Lung Function, Inflammation, and Endothelin‐1 in Congenital Heart Disease–Associated Pulmonary Arterial Hypertension
Background Breathlessness is the most common symptom in people with pulmonary arterial hypertension and congenital heart disease (CHD‐APAH), previously thought to be caused by worsening PAH, but perhaps also by inflammation and abnormalities of lung function. We studied lung function and airway inflammation in patients with CHD‐APAH and compared the results with controls.
Methods and Results Sixty people were recruited into the study: 20 CHD‐APAH, 20 CHD controls, and 20 healthy controls. Spirometry, gas transfer, whole body plethysmography and lung clearance index, 6‐minute walk distance, and medical research council dyspnea scoring were performed. Inflammatory markers and endothelin‐1 levels were determined in blood and induced sputum. The CHD‐APAH group had abnormal lung function with lung restriction, airway obstruction, and ventilation heterogeneity. Inverse correlations were shown for CHD‐APAH between medical research council dyspnea score and percent predicted peak expiratory flow (r=−0.5383, P=0.0174), percent predicted forced expiratory flow rate at 50% of forced vital capacity (r=−0.5316, P=0.0192), as well as for percent predicted forced expiratory volume in 1 s (r=−0.6662, P=0.0018) and percent predicted forced vital capacity (r=−0.5536, P=0.0186). The CHD‐APAH patients were more breathless with lower 6‐minute walk distance (360 m versus 558 m versus 622 m, P=0.00001). Endothelin‐1, interleukin (IL)‐β, IL‐6, IL‐8, tumor necrosis factor α, and vascular endothelial growth factor were significantly higher in CHD‐APAH than controls. Serum endothelin‐1 for CHD‐APAH correlated with airflow obstruction with significant negative correlations with percent predicted forced expiratory flow rate at 75% of forced vital capacity (r=−0.5858, P=0.0135).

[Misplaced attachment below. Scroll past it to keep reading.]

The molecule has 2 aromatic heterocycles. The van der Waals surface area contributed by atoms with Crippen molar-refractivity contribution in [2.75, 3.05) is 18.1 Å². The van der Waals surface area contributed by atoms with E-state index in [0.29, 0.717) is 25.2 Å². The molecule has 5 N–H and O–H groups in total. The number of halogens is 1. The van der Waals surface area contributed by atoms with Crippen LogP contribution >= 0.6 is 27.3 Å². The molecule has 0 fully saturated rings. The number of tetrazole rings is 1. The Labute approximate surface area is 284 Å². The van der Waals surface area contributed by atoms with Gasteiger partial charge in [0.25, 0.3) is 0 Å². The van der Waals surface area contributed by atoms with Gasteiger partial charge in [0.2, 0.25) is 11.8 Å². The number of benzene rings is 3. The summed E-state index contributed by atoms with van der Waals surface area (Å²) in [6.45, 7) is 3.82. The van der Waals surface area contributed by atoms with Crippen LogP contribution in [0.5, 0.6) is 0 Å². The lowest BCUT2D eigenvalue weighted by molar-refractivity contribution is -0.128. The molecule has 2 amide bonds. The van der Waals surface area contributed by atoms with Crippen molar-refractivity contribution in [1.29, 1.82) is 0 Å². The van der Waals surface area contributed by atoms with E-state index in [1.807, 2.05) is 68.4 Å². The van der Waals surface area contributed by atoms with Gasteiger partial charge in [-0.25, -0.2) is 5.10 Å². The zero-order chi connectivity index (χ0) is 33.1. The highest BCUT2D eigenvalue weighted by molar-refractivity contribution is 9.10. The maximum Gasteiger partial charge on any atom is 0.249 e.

Conclusions Raised biomarkers for inflammation were found in CHD‐APAH. Significant abnormalities in airway physiology may contribute to the dyspnea but are not driven by inflammation as assessed by circulating and sputum cytokines. A relationship between increased serum endothelin‐1 and airway dysfunction may relate to its bronchoconstrictive properties.
What Is New?
Pulmonary arterial hypertension associated with congenital heart disease is associated with restrictive lung function in comparison with a control population of adults with congenital heart disease who do not have pulmonary arterial hypertension.
Airways obstruction is associated with a raised level of endothelin 1.
Measurement of lung clearance index can demonstrate that there is increased ventilator heterogeneity in this population.
Lung clearance index was a more sensitive measure of airway obstruction than standard spirometry but not as sensitive as midexpiratory flows.